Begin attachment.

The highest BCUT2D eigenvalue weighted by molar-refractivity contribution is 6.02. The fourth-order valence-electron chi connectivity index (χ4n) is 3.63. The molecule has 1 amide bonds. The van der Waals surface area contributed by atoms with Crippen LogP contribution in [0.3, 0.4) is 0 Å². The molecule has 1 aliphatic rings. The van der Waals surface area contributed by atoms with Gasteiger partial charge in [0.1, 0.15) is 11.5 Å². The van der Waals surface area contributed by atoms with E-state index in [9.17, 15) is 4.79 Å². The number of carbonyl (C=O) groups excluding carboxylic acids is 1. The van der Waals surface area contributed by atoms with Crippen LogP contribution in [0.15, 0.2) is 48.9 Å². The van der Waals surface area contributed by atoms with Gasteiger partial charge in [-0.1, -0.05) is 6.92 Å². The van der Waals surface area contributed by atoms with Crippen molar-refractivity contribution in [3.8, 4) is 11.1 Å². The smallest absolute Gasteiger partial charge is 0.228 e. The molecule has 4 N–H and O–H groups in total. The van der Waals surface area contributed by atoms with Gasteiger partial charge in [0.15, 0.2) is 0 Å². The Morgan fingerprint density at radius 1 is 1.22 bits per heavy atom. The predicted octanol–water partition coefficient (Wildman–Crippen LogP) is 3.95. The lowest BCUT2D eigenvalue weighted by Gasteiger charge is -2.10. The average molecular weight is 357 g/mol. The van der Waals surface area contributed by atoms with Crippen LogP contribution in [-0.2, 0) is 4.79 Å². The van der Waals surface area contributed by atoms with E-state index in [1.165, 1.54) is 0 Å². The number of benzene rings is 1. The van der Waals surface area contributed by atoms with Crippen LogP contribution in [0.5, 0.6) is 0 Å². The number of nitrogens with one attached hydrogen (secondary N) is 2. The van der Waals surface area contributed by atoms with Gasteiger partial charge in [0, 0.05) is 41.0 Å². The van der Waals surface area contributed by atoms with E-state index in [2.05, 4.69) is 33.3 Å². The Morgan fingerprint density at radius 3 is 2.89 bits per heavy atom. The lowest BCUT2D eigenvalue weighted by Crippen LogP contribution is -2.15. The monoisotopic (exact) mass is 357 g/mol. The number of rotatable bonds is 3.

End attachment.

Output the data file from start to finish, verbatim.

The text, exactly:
The highest BCUT2D eigenvalue weighted by molar-refractivity contribution is 6.02. The fourth-order valence-electron chi connectivity index (χ4n) is 3.63. The molecule has 1 amide bonds. The van der Waals surface area contributed by atoms with Crippen LogP contribution in [0.3, 0.4) is 0 Å². The molecule has 1 aliphatic rings. The van der Waals surface area contributed by atoms with Gasteiger partial charge in [0.1, 0.15) is 11.5 Å². The van der Waals surface area contributed by atoms with E-state index in [9.17, 15) is 4.79 Å². The number of carbonyl (C=O) groups excluding carboxylic acids is 1. The van der Waals surface area contributed by atoms with Crippen LogP contribution in [0.15, 0.2) is 48.9 Å². The van der Waals surface area contributed by atoms with Gasteiger partial charge in [-0.1, -0.05) is 6.92 Å². The van der Waals surface area contributed by atoms with Crippen molar-refractivity contribution in [3.8, 4) is 11.1 Å². The smallest absolute Gasteiger partial charge is 0.228 e. The molecule has 4 N–H and O–H groups in total. The van der Waals surface area contributed by atoms with Gasteiger partial charge in [0.15, 0.2) is 0 Å². The Morgan fingerprint density at radius 1 is 1.22 bits per heavy atom. The predicted octanol–water partition coefficient (Wildman–Crippen LogP) is 3.95. The lowest BCUT2D eigenvalue weighted by Gasteiger charge is -2.10. The average molecular weight is 357 g/mol. The van der Waals surface area contributed by atoms with Crippen LogP contribution in [-0.2, 0) is 4.79 Å². The van der Waals surface area contributed by atoms with E-state index in [1.165, 1.54) is 0 Å². The number of benzene rings is 1. The van der Waals surface area contributed by atoms with Crippen LogP contribution in [0.5, 0.6) is 0 Å². The number of nitrogens with one attached hydrogen (secondary N) is 2. The van der Waals surface area contributed by atoms with Gasteiger partial charge in [0, 0.05) is 41.0 Å². The van der Waals surface area contributed by atoms with E-state index in [2.05, 4.69) is 33.3 Å². The Morgan fingerprint density at radius 3 is 2.89 bits per heavy atom. The lowest BCUT2D eigenvalue weighted by Crippen LogP contribution is -2.15. The monoisotopic (exact) mass is 357 g/mol. The number of rotatable bonds is 3.